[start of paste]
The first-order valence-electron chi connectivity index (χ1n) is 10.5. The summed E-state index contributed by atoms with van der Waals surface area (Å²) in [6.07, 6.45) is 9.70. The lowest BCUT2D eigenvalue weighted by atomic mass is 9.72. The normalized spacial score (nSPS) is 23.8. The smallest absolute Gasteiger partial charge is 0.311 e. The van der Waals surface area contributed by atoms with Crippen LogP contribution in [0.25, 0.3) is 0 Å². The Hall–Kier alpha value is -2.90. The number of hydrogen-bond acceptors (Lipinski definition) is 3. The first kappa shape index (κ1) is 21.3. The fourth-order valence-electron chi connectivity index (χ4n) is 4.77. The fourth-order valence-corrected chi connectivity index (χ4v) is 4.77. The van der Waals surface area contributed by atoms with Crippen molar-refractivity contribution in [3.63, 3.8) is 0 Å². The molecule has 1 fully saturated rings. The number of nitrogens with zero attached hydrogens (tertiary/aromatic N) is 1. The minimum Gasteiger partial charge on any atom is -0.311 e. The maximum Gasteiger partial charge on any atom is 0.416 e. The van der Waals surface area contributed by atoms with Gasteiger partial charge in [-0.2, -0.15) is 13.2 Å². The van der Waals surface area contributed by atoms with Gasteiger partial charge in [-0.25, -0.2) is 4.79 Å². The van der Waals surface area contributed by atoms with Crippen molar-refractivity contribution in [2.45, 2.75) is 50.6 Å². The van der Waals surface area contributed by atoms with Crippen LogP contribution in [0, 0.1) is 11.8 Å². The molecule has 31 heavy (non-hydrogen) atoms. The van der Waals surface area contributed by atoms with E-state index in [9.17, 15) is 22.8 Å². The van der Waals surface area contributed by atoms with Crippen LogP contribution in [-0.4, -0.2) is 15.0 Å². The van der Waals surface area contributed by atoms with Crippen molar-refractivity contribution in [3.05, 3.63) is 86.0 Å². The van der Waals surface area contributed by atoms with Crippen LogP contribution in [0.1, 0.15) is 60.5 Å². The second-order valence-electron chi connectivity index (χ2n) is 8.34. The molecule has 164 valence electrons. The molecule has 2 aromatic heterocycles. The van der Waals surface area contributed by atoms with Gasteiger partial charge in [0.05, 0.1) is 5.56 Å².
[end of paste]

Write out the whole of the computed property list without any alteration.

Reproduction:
The first-order valence-electron chi connectivity index (χ1n) is 10.5. The summed E-state index contributed by atoms with van der Waals surface area (Å²) in [6.07, 6.45) is 9.70. The lowest BCUT2D eigenvalue weighted by atomic mass is 9.72. The normalized spacial score (nSPS) is 23.8. The smallest absolute Gasteiger partial charge is 0.311 e. The van der Waals surface area contributed by atoms with Crippen LogP contribution in [0.25, 0.3) is 0 Å². The Hall–Kier alpha value is -2.90. The number of hydrogen-bond acceptors (Lipinski definition) is 3. The first kappa shape index (κ1) is 21.3. The fourth-order valence-electron chi connectivity index (χ4n) is 4.77. The fourth-order valence-corrected chi connectivity index (χ4v) is 4.77. The van der Waals surface area contributed by atoms with Crippen molar-refractivity contribution in [3.63, 3.8) is 0 Å². The molecule has 1 fully saturated rings. The number of nitrogens with zero attached hydrogens (tertiary/aromatic N) is 1. The minimum Gasteiger partial charge on any atom is -0.311 e. The maximum Gasteiger partial charge on any atom is 0.416 e. The van der Waals surface area contributed by atoms with Gasteiger partial charge in [-0.2, -0.15) is 13.2 Å². The van der Waals surface area contributed by atoms with Gasteiger partial charge in [-0.25, -0.2) is 4.79 Å². The van der Waals surface area contributed by atoms with Crippen molar-refractivity contribution in [2.45, 2.75) is 50.6 Å². The van der Waals surface area contributed by atoms with Crippen LogP contribution in [0, 0.1) is 11.8 Å². The molecule has 31 heavy (non-hydrogen) atoms. The van der Waals surface area contributed by atoms with E-state index in [9.17, 15) is 22.8 Å². The van der Waals surface area contributed by atoms with Crippen LogP contribution in [-0.4, -0.2) is 15.0 Å². The van der Waals surface area contributed by atoms with Crippen molar-refractivity contribution in [3.05, 3.63) is 86.0 Å². The van der Waals surface area contributed by atoms with Crippen LogP contribution in [0.1, 0.15) is 60.5 Å². The second-order valence-electron chi connectivity index (χ2n) is 8.34. The molecule has 164 valence electrons. The molecule has 2 aromatic heterocycles. The van der Waals surface area contributed by atoms with Gasteiger partial charge in [0.05, 0.1) is 5.56 Å².